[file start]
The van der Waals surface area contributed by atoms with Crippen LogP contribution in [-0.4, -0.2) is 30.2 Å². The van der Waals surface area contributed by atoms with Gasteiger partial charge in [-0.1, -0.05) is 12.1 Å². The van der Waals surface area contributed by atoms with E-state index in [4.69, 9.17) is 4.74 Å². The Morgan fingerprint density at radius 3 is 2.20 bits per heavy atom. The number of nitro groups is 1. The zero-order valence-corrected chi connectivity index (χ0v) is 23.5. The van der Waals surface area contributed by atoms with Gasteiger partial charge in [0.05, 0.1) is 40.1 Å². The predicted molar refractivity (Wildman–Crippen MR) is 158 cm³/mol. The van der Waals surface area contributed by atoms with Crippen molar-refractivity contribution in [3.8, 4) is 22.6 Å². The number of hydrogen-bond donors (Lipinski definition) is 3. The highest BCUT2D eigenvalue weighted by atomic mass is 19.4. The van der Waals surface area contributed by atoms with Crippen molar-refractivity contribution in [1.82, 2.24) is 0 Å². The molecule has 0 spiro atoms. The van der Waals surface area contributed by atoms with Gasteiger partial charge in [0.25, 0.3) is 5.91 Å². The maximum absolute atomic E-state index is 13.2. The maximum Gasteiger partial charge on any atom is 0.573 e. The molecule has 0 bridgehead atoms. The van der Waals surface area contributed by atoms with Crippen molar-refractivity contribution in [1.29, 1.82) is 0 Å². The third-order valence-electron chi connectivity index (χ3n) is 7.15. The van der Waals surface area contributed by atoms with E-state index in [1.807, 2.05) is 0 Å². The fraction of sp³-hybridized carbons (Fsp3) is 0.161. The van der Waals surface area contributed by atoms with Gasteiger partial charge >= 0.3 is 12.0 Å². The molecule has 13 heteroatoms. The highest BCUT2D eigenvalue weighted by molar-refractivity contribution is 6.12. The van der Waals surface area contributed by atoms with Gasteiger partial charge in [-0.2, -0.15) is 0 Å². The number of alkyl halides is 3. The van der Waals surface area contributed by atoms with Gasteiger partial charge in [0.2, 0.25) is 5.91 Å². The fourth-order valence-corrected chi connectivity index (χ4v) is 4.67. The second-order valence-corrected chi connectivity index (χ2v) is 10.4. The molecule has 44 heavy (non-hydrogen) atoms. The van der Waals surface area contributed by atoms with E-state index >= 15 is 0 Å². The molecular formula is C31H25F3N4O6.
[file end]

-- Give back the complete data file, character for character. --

The van der Waals surface area contributed by atoms with Crippen LogP contribution in [-0.4, -0.2) is 30.2 Å². The van der Waals surface area contributed by atoms with Gasteiger partial charge in [-0.1, -0.05) is 12.1 Å². The van der Waals surface area contributed by atoms with E-state index in [4.69, 9.17) is 4.74 Å². The Morgan fingerprint density at radius 3 is 2.20 bits per heavy atom. The number of nitro groups is 1. The zero-order valence-corrected chi connectivity index (χ0v) is 23.5. The van der Waals surface area contributed by atoms with Gasteiger partial charge in [0.05, 0.1) is 40.1 Å². The predicted molar refractivity (Wildman–Crippen MR) is 158 cm³/mol. The van der Waals surface area contributed by atoms with Crippen molar-refractivity contribution in [3.8, 4) is 22.6 Å². The number of hydrogen-bond donors (Lipinski definition) is 3. The highest BCUT2D eigenvalue weighted by atomic mass is 19.4. The van der Waals surface area contributed by atoms with Crippen molar-refractivity contribution in [1.82, 2.24) is 0 Å². The molecule has 0 spiro atoms. The van der Waals surface area contributed by atoms with Gasteiger partial charge in [0.25, 0.3) is 5.91 Å². The maximum absolute atomic E-state index is 13.2. The maximum Gasteiger partial charge on any atom is 0.573 e. The molecule has 0 bridgehead atoms. The van der Waals surface area contributed by atoms with Crippen molar-refractivity contribution in [1.29, 1.82) is 0 Å². The third-order valence-electron chi connectivity index (χ3n) is 7.15. The van der Waals surface area contributed by atoms with E-state index in [1.807, 2.05) is 0 Å². The fraction of sp³-hybridized carbons (Fsp3) is 0.161. The van der Waals surface area contributed by atoms with Gasteiger partial charge >= 0.3 is 12.0 Å². The molecule has 13 heteroatoms. The highest BCUT2D eigenvalue weighted by molar-refractivity contribution is 6.12. The van der Waals surface area contributed by atoms with Gasteiger partial charge in [-0.2, -0.15) is 0 Å². The number of alkyl halides is 3. The van der Waals surface area contributed by atoms with Gasteiger partial charge in [0.2, 0.25) is 5.91 Å². The fourth-order valence-corrected chi connectivity index (χ4v) is 4.67. The second-order valence-corrected chi connectivity index (χ2v) is 10.4. The molecule has 44 heavy (non-hydrogen) atoms. The van der Waals surface area contributed by atoms with E-state index >= 15 is 0 Å². The molecular formula is C31H25F3N4O6.